Kids don't necessarily say: "More, More!" because they have trouble with transitions, but simply because they have a well-developed palate, and love the stimulation and sensations of food!
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We are reminded by the current debate about health care that we are, as a nation, doing a pretty poor job of taking care of the bodies we have been given to inhabit for the course of our earthly lives.
Eating meals together goes beyond the opportunity for bonding and relaxing. And despite the feeling that there's no time for such luxuries, 59% of fam...
The cheap calorie delivery system -- funded for the past few decades through both the Farm Bill and the Child Nutrition Act -- has become a key player in the Supersizing of our kids.
For many parents, back-to-school presents mixed emotions tipping the balance in favor of anxiety.
We need to figure out how to reduce lifestyle-related diseases that trigger the need for expensive medical care in the first place. We need to lighten our fitness footprint.
Instead of allowing our children to explore and sample life in the "outside world," we keep them inside, feed them junk food, and use TV as a babysitter.
Parents have had enough. They know their kids need nutritious, fresh ingredients that encourage healthy growth and fuel their minds instead of foods that fuel an obesity epidemic amongst kids.
Start by scheduling regular family meals, serving a variety of healthy foods, and involving family members in the meal selection and preparation process.
Think about how you were raised with food. How were you taught to eat? Did it work well for you? How so? Why do you want to pass it on to your kids?
Many people aren't familiar with raw foods or why they are important. Raw foods are simply foods from the earth that haven't been processed or heated above 118 degrees.
Every family has their own value system and comfort level with sugar. Figure out your comfort level and consider whether you need to be a bit more flexible, or perhaps more limit setting.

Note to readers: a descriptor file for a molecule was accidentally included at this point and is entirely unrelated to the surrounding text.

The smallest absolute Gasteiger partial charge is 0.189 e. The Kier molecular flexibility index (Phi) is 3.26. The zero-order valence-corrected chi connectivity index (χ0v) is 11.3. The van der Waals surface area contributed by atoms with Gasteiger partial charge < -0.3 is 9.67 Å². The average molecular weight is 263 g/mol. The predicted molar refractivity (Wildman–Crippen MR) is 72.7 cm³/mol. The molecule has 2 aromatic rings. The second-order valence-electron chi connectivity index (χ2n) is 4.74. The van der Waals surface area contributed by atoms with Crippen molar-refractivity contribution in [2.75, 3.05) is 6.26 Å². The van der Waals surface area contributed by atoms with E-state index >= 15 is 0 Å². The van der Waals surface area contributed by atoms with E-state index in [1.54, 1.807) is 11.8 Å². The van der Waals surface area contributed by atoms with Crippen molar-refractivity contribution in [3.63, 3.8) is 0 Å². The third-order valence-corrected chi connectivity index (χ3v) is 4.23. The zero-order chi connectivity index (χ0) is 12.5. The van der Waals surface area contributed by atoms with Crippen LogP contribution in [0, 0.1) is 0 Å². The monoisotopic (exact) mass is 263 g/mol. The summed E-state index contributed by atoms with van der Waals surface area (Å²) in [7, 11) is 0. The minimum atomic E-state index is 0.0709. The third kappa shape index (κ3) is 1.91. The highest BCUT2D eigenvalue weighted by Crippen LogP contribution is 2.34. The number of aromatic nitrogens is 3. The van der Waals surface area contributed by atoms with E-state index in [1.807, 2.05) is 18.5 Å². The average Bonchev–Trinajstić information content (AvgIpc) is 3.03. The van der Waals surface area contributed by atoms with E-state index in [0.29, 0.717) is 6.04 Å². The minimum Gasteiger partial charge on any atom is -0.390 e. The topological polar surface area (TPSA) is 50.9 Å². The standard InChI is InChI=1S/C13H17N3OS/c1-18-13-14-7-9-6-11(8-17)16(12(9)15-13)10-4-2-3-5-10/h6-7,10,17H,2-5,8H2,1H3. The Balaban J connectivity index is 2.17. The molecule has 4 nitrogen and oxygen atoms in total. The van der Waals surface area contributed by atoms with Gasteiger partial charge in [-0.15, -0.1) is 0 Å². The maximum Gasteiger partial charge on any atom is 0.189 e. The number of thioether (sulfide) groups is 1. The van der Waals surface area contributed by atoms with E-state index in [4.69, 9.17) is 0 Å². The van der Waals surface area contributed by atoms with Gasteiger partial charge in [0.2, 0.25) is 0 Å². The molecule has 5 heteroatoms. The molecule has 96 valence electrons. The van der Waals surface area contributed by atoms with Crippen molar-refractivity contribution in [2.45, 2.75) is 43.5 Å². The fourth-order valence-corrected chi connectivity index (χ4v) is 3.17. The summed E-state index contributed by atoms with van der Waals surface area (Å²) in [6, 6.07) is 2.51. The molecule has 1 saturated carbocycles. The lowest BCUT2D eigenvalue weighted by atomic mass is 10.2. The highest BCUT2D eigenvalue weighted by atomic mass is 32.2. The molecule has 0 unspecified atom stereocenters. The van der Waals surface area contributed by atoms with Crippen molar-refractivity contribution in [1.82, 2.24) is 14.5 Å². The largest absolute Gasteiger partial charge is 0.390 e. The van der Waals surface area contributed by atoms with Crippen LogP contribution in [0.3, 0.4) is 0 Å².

We have a problem with people being heavier than is healthy for them and I feel that part of the problem is unhealthy ingredients combined with packaging that tricks people into eating more.
It is useful to look at eating habits of younger children as partly developmental. If you think about it, food is the earliest thing our kids can do to control their lives.
Food is the last thing you want to have to struggle with. My goal is to take the worry and fret out of feeding, and to help mealtime be a time for connecting and enjoyment.
Console yourself that you're amongst the millions of other parents who can't get their kids to eat vegetables. I haven't heard of one case of scurvy reported lately, have you?
What are we starving for? We are addicted to corn like we are addicted to sugar like we are addicted to oil. It's the cheap oil that enables the production of the cheap corn in the first place.
Food is our daily test against the Betty Crocker Scale of Motherly Competence, a relentless feedback so to speak, three meals a day for maybe eighteen years.
Question foremost on parents' minds, (or that they pose to me) when Hallowe'en comes, is: "How do you manage the candy?"
I thought of this the other ...
Is it possible that we need to look at our own anxiety and really see the needs of our kids as separate from our needs?
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